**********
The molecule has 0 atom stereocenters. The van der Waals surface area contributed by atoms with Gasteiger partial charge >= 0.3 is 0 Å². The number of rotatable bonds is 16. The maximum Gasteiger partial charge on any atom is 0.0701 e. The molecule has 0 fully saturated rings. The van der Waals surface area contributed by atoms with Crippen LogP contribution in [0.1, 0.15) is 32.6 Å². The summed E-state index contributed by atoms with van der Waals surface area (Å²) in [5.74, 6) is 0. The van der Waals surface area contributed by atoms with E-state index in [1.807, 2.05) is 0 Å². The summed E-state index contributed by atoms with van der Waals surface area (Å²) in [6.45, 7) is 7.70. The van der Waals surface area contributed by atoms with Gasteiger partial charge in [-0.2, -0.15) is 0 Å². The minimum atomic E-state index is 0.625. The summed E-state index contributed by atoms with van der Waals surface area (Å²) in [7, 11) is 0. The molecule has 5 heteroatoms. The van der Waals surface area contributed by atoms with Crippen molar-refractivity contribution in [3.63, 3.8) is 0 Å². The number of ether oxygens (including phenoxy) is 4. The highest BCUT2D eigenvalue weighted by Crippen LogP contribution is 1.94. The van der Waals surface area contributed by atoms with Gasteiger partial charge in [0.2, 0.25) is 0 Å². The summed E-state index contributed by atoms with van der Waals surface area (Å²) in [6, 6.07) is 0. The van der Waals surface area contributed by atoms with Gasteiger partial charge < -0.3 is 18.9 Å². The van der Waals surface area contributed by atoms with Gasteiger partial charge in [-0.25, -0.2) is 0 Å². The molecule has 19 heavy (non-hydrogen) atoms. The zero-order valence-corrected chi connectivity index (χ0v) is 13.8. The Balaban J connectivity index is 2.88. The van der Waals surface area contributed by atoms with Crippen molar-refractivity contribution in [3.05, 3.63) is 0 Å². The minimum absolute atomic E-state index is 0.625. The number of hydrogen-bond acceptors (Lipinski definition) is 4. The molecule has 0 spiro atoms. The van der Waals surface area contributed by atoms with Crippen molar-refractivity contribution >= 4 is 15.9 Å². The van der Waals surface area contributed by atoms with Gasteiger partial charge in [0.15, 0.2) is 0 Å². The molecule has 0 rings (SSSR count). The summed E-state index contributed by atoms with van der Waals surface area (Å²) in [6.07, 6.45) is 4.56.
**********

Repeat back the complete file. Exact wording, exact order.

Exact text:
The molecule has 0 atom stereocenters. The van der Waals surface area contributed by atoms with Gasteiger partial charge >= 0.3 is 0 Å². The number of rotatable bonds is 16. The maximum Gasteiger partial charge on any atom is 0.0701 e. The molecule has 0 fully saturated rings. The van der Waals surface area contributed by atoms with Crippen LogP contribution in [0.1, 0.15) is 32.6 Å². The summed E-state index contributed by atoms with van der Waals surface area (Å²) in [5.74, 6) is 0. The van der Waals surface area contributed by atoms with E-state index in [1.807, 2.05) is 0 Å². The summed E-state index contributed by atoms with van der Waals surface area (Å²) in [6.45, 7) is 7.70. The van der Waals surface area contributed by atoms with Gasteiger partial charge in [-0.2, -0.15) is 0 Å². The minimum atomic E-state index is 0.625. The summed E-state index contributed by atoms with van der Waals surface area (Å²) in [7, 11) is 0. The molecule has 5 heteroatoms. The van der Waals surface area contributed by atoms with Crippen molar-refractivity contribution in [3.63, 3.8) is 0 Å². The number of ether oxygens (including phenoxy) is 4. The highest BCUT2D eigenvalue weighted by Crippen LogP contribution is 1.94. The van der Waals surface area contributed by atoms with Gasteiger partial charge in [0.2, 0.25) is 0 Å². The summed E-state index contributed by atoms with van der Waals surface area (Å²) in [6, 6.07) is 0. The van der Waals surface area contributed by atoms with Gasteiger partial charge < -0.3 is 18.9 Å². The van der Waals surface area contributed by atoms with Gasteiger partial charge in [-0.25, -0.2) is 0 Å². The molecule has 19 heavy (non-hydrogen) atoms. The zero-order valence-corrected chi connectivity index (χ0v) is 13.8. The Balaban J connectivity index is 2.88. The van der Waals surface area contributed by atoms with Crippen molar-refractivity contribution in [3.05, 3.63) is 0 Å². The minimum absolute atomic E-state index is 0.625. The number of hydrogen-bond acceptors (Lipinski definition) is 4. The molecule has 0 spiro atoms. The van der Waals surface area contributed by atoms with Crippen molar-refractivity contribution >= 4 is 15.9 Å². The van der Waals surface area contributed by atoms with Gasteiger partial charge in [0.15, 0.2) is 0 Å². The molecule has 0 rings (SSSR count). The summed E-state index contributed by atoms with van der Waals surface area (Å²) in [6.07, 6.45) is 4.56.